Guy Garvey is now a university lecturer at Manchester Metropolitan University.
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After being made an Honorary Doctor of Arts by the University back in 2012, the Elbow frontman has taken on the role as a visiting professor in songwriting, where he will offer a master class in writing for music.
It seems it’s not entirely one-sided though, as Garvey has claimed that collaborating with students will help him to work on his own new material.
Speaking to the Manchester Evening News, Garvey said: “I’m really looking forward to working with young songwriters at Manchester Metropolitan University.
“I’ve never had a conversation with another writer that hasn’t in some way informed my own work.
“I have been lucky enough to learn from some of the best ever. From Frank Black to Wayne Coyne. From Jolie Holland to Jimi Goodwin. From Jesca Hoop to John Bramwell. Robert Plant to Trevor Horn to Laura Marling to Josh Pearson. Steven Fretwell to Elton John. Ron Sexsmith to Matt Berninger to Lianne La Havas. Hamilton Leithouser to Kate Stables to Peter Gabriel.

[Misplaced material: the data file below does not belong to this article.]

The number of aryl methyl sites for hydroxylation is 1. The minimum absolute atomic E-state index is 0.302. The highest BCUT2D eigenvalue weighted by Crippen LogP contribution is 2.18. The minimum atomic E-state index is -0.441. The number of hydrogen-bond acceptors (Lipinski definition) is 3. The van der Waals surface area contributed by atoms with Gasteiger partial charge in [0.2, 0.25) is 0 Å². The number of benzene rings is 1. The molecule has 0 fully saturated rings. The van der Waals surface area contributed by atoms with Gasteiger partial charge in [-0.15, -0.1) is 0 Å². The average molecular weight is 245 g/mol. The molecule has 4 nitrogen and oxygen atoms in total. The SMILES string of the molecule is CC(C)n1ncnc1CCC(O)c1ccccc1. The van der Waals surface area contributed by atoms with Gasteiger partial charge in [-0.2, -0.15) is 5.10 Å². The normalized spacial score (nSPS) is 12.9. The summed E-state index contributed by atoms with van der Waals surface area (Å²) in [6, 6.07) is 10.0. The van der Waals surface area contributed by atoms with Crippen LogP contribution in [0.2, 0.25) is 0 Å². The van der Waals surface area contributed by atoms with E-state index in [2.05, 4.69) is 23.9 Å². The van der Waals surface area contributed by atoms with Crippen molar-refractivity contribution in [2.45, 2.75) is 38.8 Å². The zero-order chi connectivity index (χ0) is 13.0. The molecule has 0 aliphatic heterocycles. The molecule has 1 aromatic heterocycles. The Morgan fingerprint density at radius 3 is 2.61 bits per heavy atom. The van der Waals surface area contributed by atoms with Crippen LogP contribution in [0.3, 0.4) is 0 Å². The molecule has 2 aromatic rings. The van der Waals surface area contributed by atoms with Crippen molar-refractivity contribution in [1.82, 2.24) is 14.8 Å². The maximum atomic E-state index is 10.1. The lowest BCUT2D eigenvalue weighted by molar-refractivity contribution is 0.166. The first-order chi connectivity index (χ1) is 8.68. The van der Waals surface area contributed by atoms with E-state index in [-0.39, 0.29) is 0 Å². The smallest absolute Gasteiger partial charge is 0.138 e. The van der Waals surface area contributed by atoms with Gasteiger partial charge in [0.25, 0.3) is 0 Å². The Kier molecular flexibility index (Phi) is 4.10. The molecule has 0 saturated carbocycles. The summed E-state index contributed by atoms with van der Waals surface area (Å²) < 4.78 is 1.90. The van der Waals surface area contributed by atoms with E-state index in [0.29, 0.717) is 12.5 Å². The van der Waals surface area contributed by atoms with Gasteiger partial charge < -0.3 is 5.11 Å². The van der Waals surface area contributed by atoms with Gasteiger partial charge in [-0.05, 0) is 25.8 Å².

“Those are some names people will know. I’m looking forward to working with names that everyone will come to know in a city that has nurtured some of the very best.”
Poet Adam O’Riordan, academic director of the university’s Manchester Writing School, said: “Guy joining the Manchester Writing School feels very special. And we are all delighted to welcome him home.
As the foremost lyricist of his generation and one of our city’s most celebrated and well-loved native sons, he will bring a wealth of experience, passion and wisdom which will no doubt have a huge influence on the culture of the Manchester Writing School and the unique creative atmosphere that exists here in the city.
“Guy joining the Manchester Writing School builds on existing and growing links to writing for music such as the Rosamond Prize which we run in conjunction with the Royal Northern College of Music.
“We look forward to learning from Guy and to contributing together to the sustained cultural fluorescence of Manchester and the wider region, as a new generation discover how to speak and sing what’s on their minds and in their hearts.”